Russia’s army is now 15% bigger than when it invaded Ukraine, says US general

Russia’s army is now 15% bigger than when it invaded Ukraine, says US general
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A Russian soldier launching missiles toward Ukrainian positions in Donetsk.
A Russian soldier launching missiles toward Ukrainian positions in Donetsk.

  • Russia’s army has grown bigger despite sustaining losses when it invaded Ukraine, says a US general.
  • US Army Gen. Christopher Cavoli said the Russian army “is actually now larger — by 15 percent.”
  • “Russia is on track to command the largest military on the continent,” Cavoli said.

Russia’s armed forces have grown larger and not dwindled during its war in Ukraine, a top US general said on Wednesday.

“The army is actually now larger — by 15 percent — than it was when it invaded Ukraine,” US Army Gen. Christopher Cavoli, NATO’s Supreme Allied Commander Europe, told the House Armed Services Committee in a hearing.

“Over the past year, Russia increased its front-line troop strength from 360,000 to 470,000,” Cavoli continued, adding that the bolstered numbers stemmed from Russia raising its conscription age from 27 to 30.

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The increase, Cavoli said, meant that Russia was able to enlarge “the pool of available military conscripts by 2 million for years to come.”

“In sum, Russia is on track to command the largest military on the continent,” Cavoli said in his opening statement to Congress.

“Regardless of the outcome of the war in Ukraine, Russia will be larger, more lethal, and angrier with the West than when it invaded,” he added.

Representatives for Russia’s defense ministry did not immediately respond to a request for comment from Business Insider sent outside regular business hours.

Cavoli isn’t the first US official to have highlighted the threat posed by a resurgent Russia.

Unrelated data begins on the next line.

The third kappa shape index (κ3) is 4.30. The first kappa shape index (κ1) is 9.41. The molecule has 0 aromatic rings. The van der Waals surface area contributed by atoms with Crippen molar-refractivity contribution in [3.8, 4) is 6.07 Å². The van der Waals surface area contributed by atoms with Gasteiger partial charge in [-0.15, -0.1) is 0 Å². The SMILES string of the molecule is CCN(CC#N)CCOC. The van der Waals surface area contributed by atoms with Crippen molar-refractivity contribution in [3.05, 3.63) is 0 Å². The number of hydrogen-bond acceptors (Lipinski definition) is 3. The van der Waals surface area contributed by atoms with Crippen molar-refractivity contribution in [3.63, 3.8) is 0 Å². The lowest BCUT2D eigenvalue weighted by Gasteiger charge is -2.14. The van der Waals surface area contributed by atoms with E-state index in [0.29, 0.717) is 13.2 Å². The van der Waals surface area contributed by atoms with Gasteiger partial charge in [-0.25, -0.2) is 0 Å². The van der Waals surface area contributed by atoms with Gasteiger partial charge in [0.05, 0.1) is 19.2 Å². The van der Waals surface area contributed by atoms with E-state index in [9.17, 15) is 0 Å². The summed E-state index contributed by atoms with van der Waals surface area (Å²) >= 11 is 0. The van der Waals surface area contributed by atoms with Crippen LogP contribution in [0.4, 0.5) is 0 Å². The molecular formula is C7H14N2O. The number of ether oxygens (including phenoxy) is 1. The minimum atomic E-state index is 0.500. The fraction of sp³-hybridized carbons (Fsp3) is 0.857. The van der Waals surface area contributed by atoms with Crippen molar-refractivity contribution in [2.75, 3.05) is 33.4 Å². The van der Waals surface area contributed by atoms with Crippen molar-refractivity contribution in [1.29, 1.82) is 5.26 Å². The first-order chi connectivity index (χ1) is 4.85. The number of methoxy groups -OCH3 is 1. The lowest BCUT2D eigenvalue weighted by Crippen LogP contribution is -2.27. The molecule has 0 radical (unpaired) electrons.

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Last week, Deputy Secretary of State Kurt Campbell said that Russia has “almost completely” restored its military after sustaining heavy losses in Ukraine.

“Its newfound capabilities pose a longer-term challenge to stability in Europe and threatens NATO allies,” Campbell told attendees at a dialogue hosted by the Center for a New American Security, a Washington-based think tank, on April 3.

Cavoli and Campbell’s warnings of an invigorated Russian army come amid waning US support for the Ukraine war. The GOP has repeatedly blocked attempts by the Biden administration to send aid to Ukraine.

Ukrainian President Volodymyr Zelenskyy said on Sunday that his country “will lose the war” without additional support from the US.

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“If we do not continue to support Ukraine, Ukraine will run out of artillery shells and will run out of air defense interceptors in fairly short order,” Cavoli said on Wednesday.

“Based on my experience in 37-plus years in the U.S. military, if one side can shoot and the other side can’t shoot back, the side that can’t shoot back loses,” he continued.

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